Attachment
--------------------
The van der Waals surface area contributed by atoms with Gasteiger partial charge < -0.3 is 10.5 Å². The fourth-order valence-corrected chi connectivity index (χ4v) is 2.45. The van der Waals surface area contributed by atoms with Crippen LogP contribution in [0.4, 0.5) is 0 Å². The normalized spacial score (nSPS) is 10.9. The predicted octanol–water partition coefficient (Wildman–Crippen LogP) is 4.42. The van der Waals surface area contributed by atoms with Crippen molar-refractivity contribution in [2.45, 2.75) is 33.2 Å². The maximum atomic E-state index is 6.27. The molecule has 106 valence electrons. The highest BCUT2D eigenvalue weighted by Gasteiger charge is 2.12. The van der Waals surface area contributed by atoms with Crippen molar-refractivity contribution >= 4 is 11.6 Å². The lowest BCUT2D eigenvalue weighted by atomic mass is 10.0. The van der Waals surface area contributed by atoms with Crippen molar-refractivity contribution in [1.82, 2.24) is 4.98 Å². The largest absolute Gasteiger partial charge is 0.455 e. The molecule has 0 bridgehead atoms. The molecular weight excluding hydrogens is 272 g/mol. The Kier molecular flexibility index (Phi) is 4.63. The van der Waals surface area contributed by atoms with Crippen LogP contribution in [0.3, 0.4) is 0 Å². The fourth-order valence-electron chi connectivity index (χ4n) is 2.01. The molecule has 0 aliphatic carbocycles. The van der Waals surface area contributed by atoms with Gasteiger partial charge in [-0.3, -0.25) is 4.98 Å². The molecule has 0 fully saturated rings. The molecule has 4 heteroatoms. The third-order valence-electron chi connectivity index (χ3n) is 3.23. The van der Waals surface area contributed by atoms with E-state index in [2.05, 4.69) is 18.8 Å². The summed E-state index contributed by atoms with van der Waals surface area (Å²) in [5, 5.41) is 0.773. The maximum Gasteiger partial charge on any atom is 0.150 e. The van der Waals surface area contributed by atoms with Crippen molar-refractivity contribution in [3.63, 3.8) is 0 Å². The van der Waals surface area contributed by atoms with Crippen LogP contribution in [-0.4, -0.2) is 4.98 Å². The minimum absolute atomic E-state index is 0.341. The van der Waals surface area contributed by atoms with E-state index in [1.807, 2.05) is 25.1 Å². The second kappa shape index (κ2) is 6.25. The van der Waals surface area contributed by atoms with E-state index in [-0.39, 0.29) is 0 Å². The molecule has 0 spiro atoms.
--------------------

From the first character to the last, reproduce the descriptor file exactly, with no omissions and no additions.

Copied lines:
The van der Waals surface area contributed by atoms with Gasteiger partial charge < -0.3 is 10.5 Å². The fourth-order valence-corrected chi connectivity index (χ4v) is 2.45. The van der Waals surface area contributed by atoms with Crippen LogP contribution in [0.4, 0.5) is 0 Å². The normalized spacial score (nSPS) is 10.9. The predicted octanol–water partition coefficient (Wildman–Crippen LogP) is 4.42. The van der Waals surface area contributed by atoms with Crippen molar-refractivity contribution in [2.45, 2.75) is 33.2 Å². The maximum atomic E-state index is 6.27. The molecule has 106 valence electrons. The highest BCUT2D eigenvalue weighted by Gasteiger charge is 2.12. The van der Waals surface area contributed by atoms with Crippen molar-refractivity contribution >= 4 is 11.6 Å². The lowest BCUT2D eigenvalue weighted by atomic mass is 10.0. The van der Waals surface area contributed by atoms with Crippen molar-refractivity contribution in [1.82, 2.24) is 4.98 Å². The largest absolute Gasteiger partial charge is 0.455 e. The molecule has 0 bridgehead atoms. The molecular weight excluding hydrogens is 272 g/mol. The Kier molecular flexibility index (Phi) is 4.63. The van der Waals surface area contributed by atoms with Crippen LogP contribution in [0.3, 0.4) is 0 Å². The fourth-order valence-electron chi connectivity index (χ4n) is 2.01. The molecule has 0 aliphatic carbocycles. The van der Waals surface area contributed by atoms with Gasteiger partial charge in [-0.3, -0.25) is 4.98 Å². The molecule has 0 fully saturated rings. The molecule has 4 heteroatoms. The third-order valence-electron chi connectivity index (χ3n) is 3.23. The van der Waals surface area contributed by atoms with E-state index in [2.05, 4.69) is 18.8 Å². The summed E-state index contributed by atoms with van der Waals surface area (Å²) in [5, 5.41) is 0.773. The maximum Gasteiger partial charge on any atom is 0.150 e. The van der Waals surface area contributed by atoms with Crippen molar-refractivity contribution in [3.63, 3.8) is 0 Å². The van der Waals surface area contributed by atoms with Crippen LogP contribution in [-0.4, -0.2) is 4.98 Å². The minimum absolute atomic E-state index is 0.341. The van der Waals surface area contributed by atoms with E-state index in [1.807, 2.05) is 25.1 Å². The second kappa shape index (κ2) is 6.25. The van der Waals surface area contributed by atoms with E-state index in [-0.39, 0.29) is 0 Å². The molecule has 0 spiro atoms.